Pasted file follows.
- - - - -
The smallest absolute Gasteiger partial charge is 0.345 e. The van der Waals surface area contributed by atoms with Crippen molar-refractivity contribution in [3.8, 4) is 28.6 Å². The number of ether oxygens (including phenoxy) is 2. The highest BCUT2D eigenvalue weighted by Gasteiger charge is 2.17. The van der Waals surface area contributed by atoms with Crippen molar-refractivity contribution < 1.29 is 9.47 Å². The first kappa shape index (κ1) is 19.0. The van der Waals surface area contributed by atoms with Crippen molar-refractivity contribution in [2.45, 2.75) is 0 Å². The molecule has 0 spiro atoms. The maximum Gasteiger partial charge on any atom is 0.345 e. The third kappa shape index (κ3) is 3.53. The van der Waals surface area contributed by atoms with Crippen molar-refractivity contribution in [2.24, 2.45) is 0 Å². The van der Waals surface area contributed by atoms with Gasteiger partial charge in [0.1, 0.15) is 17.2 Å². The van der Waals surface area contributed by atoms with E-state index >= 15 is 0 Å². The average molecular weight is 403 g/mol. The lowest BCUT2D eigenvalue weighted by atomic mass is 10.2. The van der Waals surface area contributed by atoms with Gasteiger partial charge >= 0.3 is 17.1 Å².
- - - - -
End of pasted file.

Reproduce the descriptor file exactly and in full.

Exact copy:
The smallest absolute Gasteiger partial charge is 0.345 e. The van der Waals surface area contributed by atoms with Crippen molar-refractivity contribution in [3.8, 4) is 28.6 Å². The number of ether oxygens (including phenoxy) is 2. The highest BCUT2D eigenvalue weighted by Gasteiger charge is 2.17. The van der Waals surface area contributed by atoms with Crippen molar-refractivity contribution < 1.29 is 9.47 Å². The first kappa shape index (κ1) is 19.0. The van der Waals surface area contributed by atoms with Crippen molar-refractivity contribution in [2.45, 2.75) is 0 Å². The molecule has 0 spiro atoms. The maximum Gasteiger partial charge on any atom is 0.345 e. The third kappa shape index (κ3) is 3.53. The van der Waals surface area contributed by atoms with Crippen molar-refractivity contribution in [2.24, 2.45) is 0 Å². The van der Waals surface area contributed by atoms with Gasteiger partial charge in [0.1, 0.15) is 17.2 Å². The van der Waals surface area contributed by atoms with E-state index >= 15 is 0 Å². The average molecular weight is 403 g/mol. The lowest BCUT2D eigenvalue weighted by atomic mass is 10.2. The van der Waals surface area contributed by atoms with Gasteiger partial charge >= 0.3 is 17.1 Å².